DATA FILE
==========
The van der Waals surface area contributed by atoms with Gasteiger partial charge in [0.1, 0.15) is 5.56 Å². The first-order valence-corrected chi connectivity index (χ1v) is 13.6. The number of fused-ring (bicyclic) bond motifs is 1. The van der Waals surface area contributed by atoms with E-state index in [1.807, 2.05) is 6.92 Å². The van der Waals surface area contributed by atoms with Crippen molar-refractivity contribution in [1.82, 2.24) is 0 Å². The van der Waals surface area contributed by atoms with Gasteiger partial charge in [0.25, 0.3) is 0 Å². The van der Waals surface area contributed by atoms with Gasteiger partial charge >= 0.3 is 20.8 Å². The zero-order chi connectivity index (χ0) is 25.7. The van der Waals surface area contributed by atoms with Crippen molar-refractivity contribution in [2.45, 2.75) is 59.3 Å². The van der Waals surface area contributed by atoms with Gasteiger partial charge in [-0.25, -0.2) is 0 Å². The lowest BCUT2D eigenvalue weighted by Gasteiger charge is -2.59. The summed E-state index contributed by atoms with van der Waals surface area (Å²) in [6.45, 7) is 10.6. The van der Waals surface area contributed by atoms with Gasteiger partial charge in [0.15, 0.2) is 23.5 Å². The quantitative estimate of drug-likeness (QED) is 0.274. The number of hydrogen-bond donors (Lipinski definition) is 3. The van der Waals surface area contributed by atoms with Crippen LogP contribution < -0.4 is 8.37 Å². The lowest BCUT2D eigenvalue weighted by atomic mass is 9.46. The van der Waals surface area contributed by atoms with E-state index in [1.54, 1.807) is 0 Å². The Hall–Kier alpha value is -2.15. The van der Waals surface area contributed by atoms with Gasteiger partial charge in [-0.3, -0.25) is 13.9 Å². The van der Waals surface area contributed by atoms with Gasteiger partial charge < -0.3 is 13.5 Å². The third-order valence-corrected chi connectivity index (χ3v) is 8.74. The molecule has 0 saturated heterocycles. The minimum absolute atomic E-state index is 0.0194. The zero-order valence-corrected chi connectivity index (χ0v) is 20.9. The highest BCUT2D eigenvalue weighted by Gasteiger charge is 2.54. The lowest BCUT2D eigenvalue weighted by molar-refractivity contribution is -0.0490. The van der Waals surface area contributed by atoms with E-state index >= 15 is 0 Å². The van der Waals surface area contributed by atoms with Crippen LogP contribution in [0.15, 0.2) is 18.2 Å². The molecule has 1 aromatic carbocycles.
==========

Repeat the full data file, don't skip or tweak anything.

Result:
The van der Waals surface area contributed by atoms with Gasteiger partial charge in [0.1, 0.15) is 5.56 Å². The first-order valence-corrected chi connectivity index (χ1v) is 13.6. The number of fused-ring (bicyclic) bond motifs is 1. The van der Waals surface area contributed by atoms with E-state index in [1.807, 2.05) is 6.92 Å². The van der Waals surface area contributed by atoms with Crippen molar-refractivity contribution in [1.82, 2.24) is 0 Å². The van der Waals surface area contributed by atoms with Gasteiger partial charge in [0.25, 0.3) is 0 Å². The van der Waals surface area contributed by atoms with Gasteiger partial charge >= 0.3 is 20.8 Å². The zero-order chi connectivity index (χ0) is 25.7. The van der Waals surface area contributed by atoms with Crippen molar-refractivity contribution in [2.45, 2.75) is 59.3 Å². The van der Waals surface area contributed by atoms with Gasteiger partial charge in [-0.25, -0.2) is 0 Å². The lowest BCUT2D eigenvalue weighted by Gasteiger charge is -2.59. The summed E-state index contributed by atoms with van der Waals surface area (Å²) in [6.45, 7) is 10.6. The van der Waals surface area contributed by atoms with Gasteiger partial charge in [0.15, 0.2) is 23.5 Å². The quantitative estimate of drug-likeness (QED) is 0.274. The number of hydrogen-bond donors (Lipinski definition) is 3. The van der Waals surface area contributed by atoms with Crippen LogP contribution < -0.4 is 8.37 Å². The lowest BCUT2D eigenvalue weighted by atomic mass is 9.46. The van der Waals surface area contributed by atoms with E-state index in [1.54, 1.807) is 0 Å². The Hall–Kier alpha value is -2.15. The van der Waals surface area contributed by atoms with Gasteiger partial charge in [-0.3, -0.25) is 13.9 Å². The van der Waals surface area contributed by atoms with Gasteiger partial charge < -0.3 is 13.5 Å². The third-order valence-corrected chi connectivity index (χ3v) is 8.74. The molecule has 0 saturated heterocycles. The minimum absolute atomic E-state index is 0.0194. The zero-order valence-corrected chi connectivity index (χ0v) is 20.9. The highest BCUT2D eigenvalue weighted by Gasteiger charge is 2.54. The lowest BCUT2D eigenvalue weighted by molar-refractivity contribution is -0.0490. The van der Waals surface area contributed by atoms with E-state index >= 15 is 0 Å². The van der Waals surface area contributed by atoms with Crippen LogP contribution in [0.15, 0.2) is 18.2 Å². The molecule has 1 aromatic carbocycles.